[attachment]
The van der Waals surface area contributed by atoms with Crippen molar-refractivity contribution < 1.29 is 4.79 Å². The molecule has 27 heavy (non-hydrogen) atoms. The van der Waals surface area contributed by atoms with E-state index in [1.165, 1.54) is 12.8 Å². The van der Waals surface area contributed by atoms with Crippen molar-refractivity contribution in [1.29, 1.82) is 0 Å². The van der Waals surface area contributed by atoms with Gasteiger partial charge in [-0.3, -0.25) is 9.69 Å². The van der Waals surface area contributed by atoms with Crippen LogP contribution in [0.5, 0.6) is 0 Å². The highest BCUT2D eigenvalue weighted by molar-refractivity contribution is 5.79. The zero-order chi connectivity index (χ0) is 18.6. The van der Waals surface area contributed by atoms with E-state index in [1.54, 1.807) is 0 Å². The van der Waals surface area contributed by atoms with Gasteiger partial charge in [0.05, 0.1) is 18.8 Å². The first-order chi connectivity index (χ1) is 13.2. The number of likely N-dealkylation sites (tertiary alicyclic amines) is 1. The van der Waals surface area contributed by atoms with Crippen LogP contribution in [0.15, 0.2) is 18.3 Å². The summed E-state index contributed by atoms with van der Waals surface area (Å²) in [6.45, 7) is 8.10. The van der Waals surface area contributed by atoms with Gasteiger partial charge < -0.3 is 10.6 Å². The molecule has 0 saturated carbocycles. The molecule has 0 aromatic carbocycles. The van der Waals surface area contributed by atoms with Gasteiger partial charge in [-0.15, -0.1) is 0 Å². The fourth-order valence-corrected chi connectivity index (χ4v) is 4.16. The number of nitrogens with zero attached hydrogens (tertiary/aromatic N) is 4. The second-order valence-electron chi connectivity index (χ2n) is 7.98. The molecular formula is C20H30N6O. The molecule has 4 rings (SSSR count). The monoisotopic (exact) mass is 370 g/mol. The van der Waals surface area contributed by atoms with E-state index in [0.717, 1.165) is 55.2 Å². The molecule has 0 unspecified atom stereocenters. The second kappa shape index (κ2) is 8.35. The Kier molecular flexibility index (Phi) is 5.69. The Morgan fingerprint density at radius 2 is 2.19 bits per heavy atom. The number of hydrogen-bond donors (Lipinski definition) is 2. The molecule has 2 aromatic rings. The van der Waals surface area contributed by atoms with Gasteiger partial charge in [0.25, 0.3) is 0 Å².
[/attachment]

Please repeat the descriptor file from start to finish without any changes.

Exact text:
The van der Waals surface area contributed by atoms with Crippen molar-refractivity contribution < 1.29 is 4.79 Å². The molecule has 27 heavy (non-hydrogen) atoms. The van der Waals surface area contributed by atoms with E-state index in [1.165, 1.54) is 12.8 Å². The van der Waals surface area contributed by atoms with Crippen molar-refractivity contribution in [1.29, 1.82) is 0 Å². The van der Waals surface area contributed by atoms with Gasteiger partial charge in [-0.3, -0.25) is 9.69 Å². The van der Waals surface area contributed by atoms with Crippen LogP contribution in [0.5, 0.6) is 0 Å². The highest BCUT2D eigenvalue weighted by molar-refractivity contribution is 5.79. The zero-order chi connectivity index (χ0) is 18.6. The van der Waals surface area contributed by atoms with E-state index in [1.54, 1.807) is 0 Å². The van der Waals surface area contributed by atoms with Gasteiger partial charge in [0.05, 0.1) is 18.8 Å². The first-order chi connectivity index (χ1) is 13.2. The number of likely N-dealkylation sites (tertiary alicyclic amines) is 1. The van der Waals surface area contributed by atoms with Crippen LogP contribution in [0.15, 0.2) is 18.3 Å². The summed E-state index contributed by atoms with van der Waals surface area (Å²) in [6.45, 7) is 8.10. The van der Waals surface area contributed by atoms with Gasteiger partial charge < -0.3 is 10.6 Å². The molecule has 0 saturated carbocycles. The molecule has 0 aromatic carbocycles. The van der Waals surface area contributed by atoms with Gasteiger partial charge in [-0.15, -0.1) is 0 Å². The fourth-order valence-corrected chi connectivity index (χ4v) is 4.16. The number of nitrogens with zero attached hydrogens (tertiary/aromatic N) is 4. The second-order valence-electron chi connectivity index (χ2n) is 7.98. The molecular formula is C20H30N6O. The molecule has 4 rings (SSSR count). The monoisotopic (exact) mass is 370 g/mol. The van der Waals surface area contributed by atoms with E-state index in [0.717, 1.165) is 55.2 Å². The molecule has 0 unspecified atom stereocenters. The second kappa shape index (κ2) is 8.35. The Kier molecular flexibility index (Phi) is 5.69. The Morgan fingerprint density at radius 2 is 2.19 bits per heavy atom. The number of hydrogen-bond donors (Lipinski definition) is 2. The molecule has 2 aromatic rings. The van der Waals surface area contributed by atoms with Gasteiger partial charge in [0.25, 0.3) is 0 Å².